Tuesday, August 12, 2008

Tom Scatterhorn and The Museum’s Secret by Henry Chancellor

About the novel: Welcome to the Scatterhorn Museum! But don't get too excited - it's a cold and dingy place, crammed full of tatty stuffed animals and junk. Nobody much wants to visit any more, and its days are surely numbered. But when Tom is sent to live here he soon finds there is more to this museum than meets the eye. The animals may be shabby and moth-eaten - but they possess an incredible secret. And when Tom discovers he can go right back to the time of their making, a hundred years earlier, he embarks on a journey full of unimaginable terrors...Join Tom in his breathtaking adventure in and out of time, from an Edwardian ice fair to the wastes of Mongolia, the jungles of India, and beyond...

Tom Scatterhorn and The Museum’s Secret is an all out boys adventure. Poor Tom, I really did feel sorry for him. He gets fobbed off to his aunt and uncle, who look after the Scatterhorn museum, by his mother who goes on a quest to discover what had happened to his father who had disappeared off to Mongolia to do research about bugs.

Ech. Is all I can say. Bugs. And I am happy to say, it doesn’t just stay at bugs. We have a menagerie of wild animals at the Scatterhorn Museum. A mysterious Bad Man by the name of Don Gervase and his daughter Lotus. They are all involved in something dark and very weird – so weird that it really took me by surprise.

The story itself is well written and Tom is a likeable character. I was not entirely fond of his aunt and uncle who really both did deserve a slap against the head as they took very bad care of the museum, letting it fall into bad disrepair and they don’t take much care of Tom either. This of course allows Tom to have several adventures and he quickly realises that all is not as it seems - nothing about his life or the museum.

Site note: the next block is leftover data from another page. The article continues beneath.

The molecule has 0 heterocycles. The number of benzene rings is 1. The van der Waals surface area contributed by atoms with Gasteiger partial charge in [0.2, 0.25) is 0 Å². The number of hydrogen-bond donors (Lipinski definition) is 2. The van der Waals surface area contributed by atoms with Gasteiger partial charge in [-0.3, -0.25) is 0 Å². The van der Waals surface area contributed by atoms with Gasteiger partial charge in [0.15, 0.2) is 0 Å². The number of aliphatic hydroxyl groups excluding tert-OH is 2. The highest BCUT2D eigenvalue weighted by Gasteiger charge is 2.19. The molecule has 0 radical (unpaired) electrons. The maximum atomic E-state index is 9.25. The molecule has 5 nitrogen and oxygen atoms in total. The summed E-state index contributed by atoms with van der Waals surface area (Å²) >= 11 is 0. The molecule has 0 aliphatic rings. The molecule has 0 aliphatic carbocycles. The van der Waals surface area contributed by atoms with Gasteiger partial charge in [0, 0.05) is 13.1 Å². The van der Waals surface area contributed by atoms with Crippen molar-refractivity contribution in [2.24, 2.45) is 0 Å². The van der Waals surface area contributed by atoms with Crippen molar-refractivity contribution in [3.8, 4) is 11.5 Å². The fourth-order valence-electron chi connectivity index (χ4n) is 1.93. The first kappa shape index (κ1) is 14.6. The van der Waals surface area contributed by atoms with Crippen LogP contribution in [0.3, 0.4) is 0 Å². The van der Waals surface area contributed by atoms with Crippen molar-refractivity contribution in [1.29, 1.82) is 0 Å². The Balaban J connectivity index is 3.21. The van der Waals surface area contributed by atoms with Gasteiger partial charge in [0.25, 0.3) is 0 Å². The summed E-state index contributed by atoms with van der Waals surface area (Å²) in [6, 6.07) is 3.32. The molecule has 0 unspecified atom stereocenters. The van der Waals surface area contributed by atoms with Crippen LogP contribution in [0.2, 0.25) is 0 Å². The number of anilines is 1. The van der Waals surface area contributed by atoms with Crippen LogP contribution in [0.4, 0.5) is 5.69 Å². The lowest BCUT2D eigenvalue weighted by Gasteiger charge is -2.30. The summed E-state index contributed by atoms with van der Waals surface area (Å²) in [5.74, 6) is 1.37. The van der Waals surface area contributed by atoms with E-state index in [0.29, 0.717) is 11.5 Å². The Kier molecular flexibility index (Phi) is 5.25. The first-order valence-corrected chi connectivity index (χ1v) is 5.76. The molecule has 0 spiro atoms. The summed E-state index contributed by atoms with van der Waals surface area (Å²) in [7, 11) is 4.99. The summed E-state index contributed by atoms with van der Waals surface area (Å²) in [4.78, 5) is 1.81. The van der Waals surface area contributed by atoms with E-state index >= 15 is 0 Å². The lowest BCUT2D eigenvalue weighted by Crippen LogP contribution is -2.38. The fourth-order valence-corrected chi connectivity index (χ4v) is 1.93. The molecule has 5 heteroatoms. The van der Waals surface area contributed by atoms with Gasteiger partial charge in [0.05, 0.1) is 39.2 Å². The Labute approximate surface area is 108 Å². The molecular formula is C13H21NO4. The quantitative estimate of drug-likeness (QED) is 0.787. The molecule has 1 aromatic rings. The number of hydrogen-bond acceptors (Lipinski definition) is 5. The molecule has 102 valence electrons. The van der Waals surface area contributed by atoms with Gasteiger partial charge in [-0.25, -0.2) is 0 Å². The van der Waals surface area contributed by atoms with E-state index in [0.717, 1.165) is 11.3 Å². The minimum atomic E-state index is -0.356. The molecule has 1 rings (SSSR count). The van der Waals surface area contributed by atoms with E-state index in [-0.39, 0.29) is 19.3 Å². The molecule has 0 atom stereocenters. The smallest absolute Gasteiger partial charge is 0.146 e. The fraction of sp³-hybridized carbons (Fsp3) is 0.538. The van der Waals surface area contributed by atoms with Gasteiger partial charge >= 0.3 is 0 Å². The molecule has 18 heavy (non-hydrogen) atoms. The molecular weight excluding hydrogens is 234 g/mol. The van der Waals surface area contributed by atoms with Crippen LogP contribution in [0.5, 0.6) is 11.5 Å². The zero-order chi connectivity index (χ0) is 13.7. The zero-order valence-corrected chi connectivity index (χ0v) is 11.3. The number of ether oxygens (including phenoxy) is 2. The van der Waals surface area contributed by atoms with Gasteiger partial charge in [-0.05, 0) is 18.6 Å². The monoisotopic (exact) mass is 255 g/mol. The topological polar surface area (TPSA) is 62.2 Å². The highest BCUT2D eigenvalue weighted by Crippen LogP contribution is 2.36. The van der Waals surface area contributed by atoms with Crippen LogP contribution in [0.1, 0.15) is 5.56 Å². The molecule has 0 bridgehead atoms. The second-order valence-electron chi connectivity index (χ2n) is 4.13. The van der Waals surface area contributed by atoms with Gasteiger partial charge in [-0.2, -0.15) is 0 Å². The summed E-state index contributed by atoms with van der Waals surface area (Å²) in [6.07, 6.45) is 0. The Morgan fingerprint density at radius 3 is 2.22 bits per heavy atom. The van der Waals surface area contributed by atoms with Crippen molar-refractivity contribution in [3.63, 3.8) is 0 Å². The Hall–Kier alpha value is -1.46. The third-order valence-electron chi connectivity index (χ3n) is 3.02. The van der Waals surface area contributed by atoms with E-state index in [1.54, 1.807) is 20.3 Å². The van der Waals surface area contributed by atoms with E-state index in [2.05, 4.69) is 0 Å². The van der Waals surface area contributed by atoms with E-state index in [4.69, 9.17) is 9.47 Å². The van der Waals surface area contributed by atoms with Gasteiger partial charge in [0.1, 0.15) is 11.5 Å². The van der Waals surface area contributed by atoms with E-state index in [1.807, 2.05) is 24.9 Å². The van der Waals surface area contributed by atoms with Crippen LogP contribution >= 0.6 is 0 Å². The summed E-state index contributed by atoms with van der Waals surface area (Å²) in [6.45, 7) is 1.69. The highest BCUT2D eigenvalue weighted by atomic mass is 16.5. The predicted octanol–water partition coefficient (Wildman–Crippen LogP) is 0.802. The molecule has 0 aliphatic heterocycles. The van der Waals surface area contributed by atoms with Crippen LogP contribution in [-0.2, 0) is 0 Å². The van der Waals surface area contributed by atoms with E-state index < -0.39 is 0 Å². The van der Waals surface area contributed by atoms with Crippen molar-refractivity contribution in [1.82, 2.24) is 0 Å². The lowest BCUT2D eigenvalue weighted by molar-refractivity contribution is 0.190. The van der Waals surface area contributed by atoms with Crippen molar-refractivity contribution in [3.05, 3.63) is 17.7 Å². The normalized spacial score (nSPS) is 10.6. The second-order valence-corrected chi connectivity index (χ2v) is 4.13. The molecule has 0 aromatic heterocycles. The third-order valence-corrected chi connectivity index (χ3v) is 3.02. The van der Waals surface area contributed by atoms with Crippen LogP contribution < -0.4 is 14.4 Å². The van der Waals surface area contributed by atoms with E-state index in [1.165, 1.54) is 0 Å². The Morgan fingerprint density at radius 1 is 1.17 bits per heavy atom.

Who is the mysterious Don Gervase and his odd daughter, why is there such enmity between the Catchers and Scatterhorns and is there really a fantastic jewel hidden away somewhere in the museum.

Combined with time-travel to the past, where Tom meets an ancestor and the chap who had created the now moulding stuffed animals in the Museum. The author teases the story out with an adept hand and drops poor Tom into several scrapes and adventures right through from the Museum to the jungles of India. The story rushes along at a good pace and I genuinely enjoyed it for its matinee goodness. It is a bit odd and quirky, with just enough of a skewed slant, to be filmed by the likes of Tim Burton or Guilermo Del Toro or, on a good day, Terry Gilliam.

I loved the story, the style of writing is easy to read and Tom is a good fun character to follow on his adventures. My only gripe is the aunt and uncle who are a bit irritating. The Bad Man is indeed very evil, deliciously so and I am looking forward to finding out what else he’s going to throw at Tom in the novels that are yet to come. The story is however, very much a read for youngsters. I am keen to see Tom grow in character as his adventures develop and to see him grow up.

Tom Scatterhorn and the Secret of the Museum is released on the 4th of September and is published by Oxford Univeristy Press.

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